I hadn’t expected thorns.
Quite honestly, I’m not sure what I expected, but I thought that surely a hero’s grave would be well kept. Lovingly tended – by whom I did not know – but surely someone.
There was a small American flag in a tiny holder with a big U.S. stamped inside of a star that looked for the world like a sheriff’s badge. Several of the graves were marked with these. Revolutionary war, Civil War, Span-Am, WWI, WWII…whatever the conflict, they all had the same marker.
It was at least something.
I had expected to cry – and I did, a little. But it was more for the benign neglect than the emotional connection I had with the man who lay six feet or so below me. A man whom I had followed on a singular journey over the past 5 years. A man I continue to follow until his story is done. And I am the one to complete it. To bring it to the world. This I know.
I hadn’t brought anything with me that would clear the thorny interloper that had sprung up between Eben and his sister-in-law Henrietta. It threatened to topple one or both of the stones at some point in the not too distant future. Nearby, his brother Stephen’s stone stood tall, while brother Elisha’s stone lay in two pieces, with at least the written part leaned up against the base. “Lost at sea” was engraved forlornly across the bottom. Elisha’s last resting place is unknown. And he would have been largely unknown to Eben, dying when Eben was all of two. Their father’s stone was broken, too – and lay face down. I didn’t have the strength to lift it, and I’m not sure I should have. Mother Sarah’s stone was serenely standing, and sister Sarah was nearby with her husband. So there was some tranquility to be found.
I also found a nephew I did not know. Roswell M. Stoddard, buried next to his uncle Eben. Little Roswell lived for 4 months and 18 days in 1854. Eben would have been 20 or thereabouts, and already taken to the sea. Perhaps he knew him briefly. Perhaps not. But they lie together in repose in the family’s plot, side by side, forever bound together. I saw no evidence of nephews James and Stephen, and I don’t know if they lived long lives or short. But they were nowhere evident.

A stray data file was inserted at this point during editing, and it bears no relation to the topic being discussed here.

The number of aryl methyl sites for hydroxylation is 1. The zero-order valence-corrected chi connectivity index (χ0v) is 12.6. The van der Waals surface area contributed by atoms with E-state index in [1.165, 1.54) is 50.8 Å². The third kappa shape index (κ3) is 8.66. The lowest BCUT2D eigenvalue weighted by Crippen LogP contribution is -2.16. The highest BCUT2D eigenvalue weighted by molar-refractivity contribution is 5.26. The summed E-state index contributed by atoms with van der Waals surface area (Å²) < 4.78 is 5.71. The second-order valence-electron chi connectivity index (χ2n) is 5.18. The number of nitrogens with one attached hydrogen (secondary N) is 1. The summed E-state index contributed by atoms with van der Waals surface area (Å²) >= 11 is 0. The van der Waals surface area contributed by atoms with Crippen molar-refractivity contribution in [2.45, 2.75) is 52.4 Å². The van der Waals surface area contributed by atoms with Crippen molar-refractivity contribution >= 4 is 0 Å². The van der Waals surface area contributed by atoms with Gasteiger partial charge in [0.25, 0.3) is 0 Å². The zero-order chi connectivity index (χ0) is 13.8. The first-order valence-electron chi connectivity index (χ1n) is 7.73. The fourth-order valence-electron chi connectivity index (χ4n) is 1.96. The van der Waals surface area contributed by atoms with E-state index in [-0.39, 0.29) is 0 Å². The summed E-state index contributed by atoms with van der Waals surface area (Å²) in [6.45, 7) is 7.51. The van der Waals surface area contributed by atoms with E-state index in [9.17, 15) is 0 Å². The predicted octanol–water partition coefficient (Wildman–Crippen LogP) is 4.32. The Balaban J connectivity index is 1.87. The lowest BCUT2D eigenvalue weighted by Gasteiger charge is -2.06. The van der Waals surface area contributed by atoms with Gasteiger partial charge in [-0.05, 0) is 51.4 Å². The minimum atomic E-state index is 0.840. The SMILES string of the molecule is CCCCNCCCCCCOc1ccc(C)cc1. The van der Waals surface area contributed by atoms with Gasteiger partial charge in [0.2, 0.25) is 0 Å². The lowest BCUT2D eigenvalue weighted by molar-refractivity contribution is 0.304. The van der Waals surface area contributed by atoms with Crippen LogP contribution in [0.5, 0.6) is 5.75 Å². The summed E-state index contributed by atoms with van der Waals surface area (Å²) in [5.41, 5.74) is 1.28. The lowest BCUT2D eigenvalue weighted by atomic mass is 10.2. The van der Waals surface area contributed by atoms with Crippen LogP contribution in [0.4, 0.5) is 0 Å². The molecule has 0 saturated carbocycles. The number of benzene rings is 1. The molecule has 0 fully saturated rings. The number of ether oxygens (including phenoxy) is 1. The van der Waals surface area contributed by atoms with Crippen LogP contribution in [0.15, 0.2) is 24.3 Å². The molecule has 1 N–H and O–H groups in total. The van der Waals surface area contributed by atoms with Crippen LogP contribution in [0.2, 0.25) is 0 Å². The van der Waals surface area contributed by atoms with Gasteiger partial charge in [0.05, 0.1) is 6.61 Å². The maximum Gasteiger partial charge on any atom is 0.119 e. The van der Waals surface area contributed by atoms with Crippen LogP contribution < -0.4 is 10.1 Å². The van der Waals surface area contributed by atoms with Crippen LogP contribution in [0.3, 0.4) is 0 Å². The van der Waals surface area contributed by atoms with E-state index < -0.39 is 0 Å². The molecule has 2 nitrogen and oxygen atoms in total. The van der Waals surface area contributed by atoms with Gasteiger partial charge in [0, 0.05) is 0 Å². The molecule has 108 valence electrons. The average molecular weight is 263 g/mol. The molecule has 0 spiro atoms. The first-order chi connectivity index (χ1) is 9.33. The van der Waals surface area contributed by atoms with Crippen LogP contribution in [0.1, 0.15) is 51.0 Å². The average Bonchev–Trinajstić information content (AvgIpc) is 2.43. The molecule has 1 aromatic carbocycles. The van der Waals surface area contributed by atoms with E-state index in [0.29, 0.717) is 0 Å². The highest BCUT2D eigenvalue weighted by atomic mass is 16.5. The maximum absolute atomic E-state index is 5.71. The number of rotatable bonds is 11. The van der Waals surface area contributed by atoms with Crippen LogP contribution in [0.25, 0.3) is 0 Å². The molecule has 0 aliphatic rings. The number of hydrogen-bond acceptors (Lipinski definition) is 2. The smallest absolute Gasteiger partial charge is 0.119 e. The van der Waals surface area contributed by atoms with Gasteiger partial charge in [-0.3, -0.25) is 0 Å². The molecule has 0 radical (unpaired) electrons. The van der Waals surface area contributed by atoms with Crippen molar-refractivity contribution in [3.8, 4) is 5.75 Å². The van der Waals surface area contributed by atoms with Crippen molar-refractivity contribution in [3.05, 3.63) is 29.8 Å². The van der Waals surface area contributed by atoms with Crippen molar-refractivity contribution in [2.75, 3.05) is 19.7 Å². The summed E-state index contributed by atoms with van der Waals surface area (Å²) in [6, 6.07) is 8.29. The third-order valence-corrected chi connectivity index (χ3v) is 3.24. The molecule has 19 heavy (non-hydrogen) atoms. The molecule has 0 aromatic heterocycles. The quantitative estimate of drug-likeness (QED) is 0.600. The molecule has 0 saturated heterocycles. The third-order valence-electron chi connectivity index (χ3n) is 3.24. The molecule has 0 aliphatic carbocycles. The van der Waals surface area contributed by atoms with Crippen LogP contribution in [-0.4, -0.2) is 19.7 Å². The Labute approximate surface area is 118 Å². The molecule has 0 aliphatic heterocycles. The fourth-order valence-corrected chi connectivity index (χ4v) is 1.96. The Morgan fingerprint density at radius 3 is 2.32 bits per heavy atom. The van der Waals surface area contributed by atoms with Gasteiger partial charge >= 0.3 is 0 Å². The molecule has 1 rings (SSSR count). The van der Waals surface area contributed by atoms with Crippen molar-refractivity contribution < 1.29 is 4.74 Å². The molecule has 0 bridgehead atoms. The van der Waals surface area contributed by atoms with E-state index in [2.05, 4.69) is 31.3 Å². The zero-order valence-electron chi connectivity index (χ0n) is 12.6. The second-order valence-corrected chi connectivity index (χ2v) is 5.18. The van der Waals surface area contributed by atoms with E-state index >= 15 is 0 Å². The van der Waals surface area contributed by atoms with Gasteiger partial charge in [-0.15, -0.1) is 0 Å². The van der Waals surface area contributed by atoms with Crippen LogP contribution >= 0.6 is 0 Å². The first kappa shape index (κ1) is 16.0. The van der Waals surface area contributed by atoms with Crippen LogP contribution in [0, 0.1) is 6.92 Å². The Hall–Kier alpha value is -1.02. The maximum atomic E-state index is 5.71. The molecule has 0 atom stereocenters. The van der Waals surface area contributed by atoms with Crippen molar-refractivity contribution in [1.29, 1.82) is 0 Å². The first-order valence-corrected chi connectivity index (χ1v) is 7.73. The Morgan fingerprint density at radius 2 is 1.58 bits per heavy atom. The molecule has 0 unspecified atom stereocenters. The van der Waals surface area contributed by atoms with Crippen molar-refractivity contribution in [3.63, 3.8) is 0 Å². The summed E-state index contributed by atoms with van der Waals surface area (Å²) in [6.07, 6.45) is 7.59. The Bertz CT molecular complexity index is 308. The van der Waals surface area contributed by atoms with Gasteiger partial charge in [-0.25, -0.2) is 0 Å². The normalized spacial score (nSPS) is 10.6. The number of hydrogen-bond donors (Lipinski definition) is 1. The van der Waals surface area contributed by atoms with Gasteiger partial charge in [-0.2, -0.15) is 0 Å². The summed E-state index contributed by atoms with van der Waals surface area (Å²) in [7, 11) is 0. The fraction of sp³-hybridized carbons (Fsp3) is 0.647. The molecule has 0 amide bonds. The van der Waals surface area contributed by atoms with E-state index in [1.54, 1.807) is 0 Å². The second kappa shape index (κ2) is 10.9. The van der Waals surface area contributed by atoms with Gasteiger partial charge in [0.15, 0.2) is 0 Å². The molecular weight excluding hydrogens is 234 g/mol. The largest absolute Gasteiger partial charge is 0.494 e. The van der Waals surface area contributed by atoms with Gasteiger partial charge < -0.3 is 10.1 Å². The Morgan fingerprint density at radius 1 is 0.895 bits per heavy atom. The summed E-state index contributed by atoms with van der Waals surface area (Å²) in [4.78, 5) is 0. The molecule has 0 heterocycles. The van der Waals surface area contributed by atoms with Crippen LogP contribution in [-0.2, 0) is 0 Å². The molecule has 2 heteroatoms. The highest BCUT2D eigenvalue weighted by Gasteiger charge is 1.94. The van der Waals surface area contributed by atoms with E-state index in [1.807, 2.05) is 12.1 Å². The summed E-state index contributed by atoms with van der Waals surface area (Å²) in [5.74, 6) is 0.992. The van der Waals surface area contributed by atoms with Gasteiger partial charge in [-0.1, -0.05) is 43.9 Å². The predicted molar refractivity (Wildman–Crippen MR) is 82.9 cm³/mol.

There was the thorn, however.
Each time I approached Eben’s stone for a closer look it reached for me – tapping me on the shoulder like a reminder. Of what, I am not certain. This was no rosemary for remembrance, after all. Or was it? He was not the warmest of souls as far as I can tell, yet neither was he entirely cold.
Well, he was now, I thought, somewhat morbidly. But he had been a creature of opportunity, ambition, and arguably great passion – though the latter was not entirely reserved for his wife Ellen. She rests about 150 miles to the north – decidedly not with Eben. Did she ever visit here? I have no way of knowing that either. For his sake, I hope she did – but knowing what I know, I have my doubts. And I don’t know who else visits. Who maintains the flags. Who monitors the thorn.
But at least today I visited. Not a wife. Not a lover. Not family. Not a friend.
No, wait. That last one is not right. I am a friend, albeit one now 116 years removed from the day he last drew a ragged breath at Sailor’s Snug Harbor on Staten Island. One hundred and forty one years since he raced to the rescue of the USS Huron, though sadly too late. One hundred and fifty five years since he took down the Alabama off Cherbourg and 157 years since he brought up the Merrimack at Gosport. And one hundred and eighty four years since he drew his first breath here in what would become Ledyard, Connecticut. Oh yes – I stand corrected. I am a friend – and one who cares deeply.
And so I visited with my friend for a spell. And I brushed back the thorns that threatened to overtake him. And I promised that I would not let that happen. His life, his work, his story, his final resting place – they would not be forgotten.
At least not on my watch.